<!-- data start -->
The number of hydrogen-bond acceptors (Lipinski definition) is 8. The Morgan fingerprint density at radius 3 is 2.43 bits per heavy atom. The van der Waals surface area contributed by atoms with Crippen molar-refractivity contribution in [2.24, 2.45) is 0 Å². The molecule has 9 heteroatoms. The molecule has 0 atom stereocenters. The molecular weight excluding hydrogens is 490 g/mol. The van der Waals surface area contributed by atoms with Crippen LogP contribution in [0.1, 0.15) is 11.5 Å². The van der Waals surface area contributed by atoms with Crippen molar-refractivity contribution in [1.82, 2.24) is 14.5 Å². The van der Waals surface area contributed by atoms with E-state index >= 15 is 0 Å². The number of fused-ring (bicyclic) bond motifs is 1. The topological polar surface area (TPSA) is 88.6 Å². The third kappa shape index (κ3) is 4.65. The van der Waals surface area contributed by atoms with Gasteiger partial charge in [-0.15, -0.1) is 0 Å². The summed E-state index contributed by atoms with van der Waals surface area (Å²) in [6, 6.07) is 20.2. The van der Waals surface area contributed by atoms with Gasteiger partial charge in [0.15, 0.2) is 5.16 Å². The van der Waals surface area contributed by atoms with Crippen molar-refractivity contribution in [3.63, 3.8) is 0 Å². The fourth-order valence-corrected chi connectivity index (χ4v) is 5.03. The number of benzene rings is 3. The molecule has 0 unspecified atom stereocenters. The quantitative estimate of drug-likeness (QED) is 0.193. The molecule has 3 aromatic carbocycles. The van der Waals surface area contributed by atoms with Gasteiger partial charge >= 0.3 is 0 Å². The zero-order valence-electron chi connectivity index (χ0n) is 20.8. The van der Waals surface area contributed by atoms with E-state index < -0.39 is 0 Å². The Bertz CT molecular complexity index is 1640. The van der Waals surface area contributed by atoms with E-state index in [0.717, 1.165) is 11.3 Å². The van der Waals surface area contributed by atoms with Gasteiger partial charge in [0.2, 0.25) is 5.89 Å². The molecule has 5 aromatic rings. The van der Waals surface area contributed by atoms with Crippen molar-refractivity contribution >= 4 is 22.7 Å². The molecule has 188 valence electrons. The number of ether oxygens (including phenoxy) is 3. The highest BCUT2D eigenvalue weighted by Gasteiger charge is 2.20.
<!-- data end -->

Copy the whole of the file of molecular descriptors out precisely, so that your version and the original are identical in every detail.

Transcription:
The number of hydrogen-bond acceptors (Lipinski definition) is 8. The Morgan fingerprint density at radius 3 is 2.43 bits per heavy atom. The van der Waals surface area contributed by atoms with Crippen molar-refractivity contribution in [2.24, 2.45) is 0 Å². The molecule has 9 heteroatoms. The molecule has 0 atom stereocenters. The molecular weight excluding hydrogens is 490 g/mol. The van der Waals surface area contributed by atoms with Crippen LogP contribution in [0.1, 0.15) is 11.5 Å². The van der Waals surface area contributed by atoms with Crippen molar-refractivity contribution in [1.82, 2.24) is 14.5 Å². The van der Waals surface area contributed by atoms with E-state index >= 15 is 0 Å². The number of fused-ring (bicyclic) bond motifs is 1. The topological polar surface area (TPSA) is 88.6 Å². The third kappa shape index (κ3) is 4.65. The van der Waals surface area contributed by atoms with Gasteiger partial charge in [-0.15, -0.1) is 0 Å². The summed E-state index contributed by atoms with van der Waals surface area (Å²) in [6, 6.07) is 20.2. The van der Waals surface area contributed by atoms with Gasteiger partial charge in [0.15, 0.2) is 5.16 Å². The van der Waals surface area contributed by atoms with Crippen molar-refractivity contribution in [3.63, 3.8) is 0 Å². The fourth-order valence-corrected chi connectivity index (χ4v) is 5.03. The number of benzene rings is 3. The molecule has 0 unspecified atom stereocenters. The quantitative estimate of drug-likeness (QED) is 0.193. The molecule has 3 aromatic carbocycles. The van der Waals surface area contributed by atoms with Gasteiger partial charge >= 0.3 is 0 Å². The zero-order valence-electron chi connectivity index (χ0n) is 20.8. The van der Waals surface area contributed by atoms with E-state index < -0.39 is 0 Å². The Bertz CT molecular complexity index is 1640. The van der Waals surface area contributed by atoms with E-state index in [0.717, 1.165) is 11.3 Å². The van der Waals surface area contributed by atoms with Gasteiger partial charge in [0.2, 0.25) is 5.89 Å². The molecule has 5 aromatic rings. The van der Waals surface area contributed by atoms with Crippen molar-refractivity contribution >= 4 is 22.7 Å². The molecule has 188 valence electrons. The number of ether oxygens (including phenoxy) is 3. The highest BCUT2D eigenvalue weighted by Gasteiger charge is 2.20.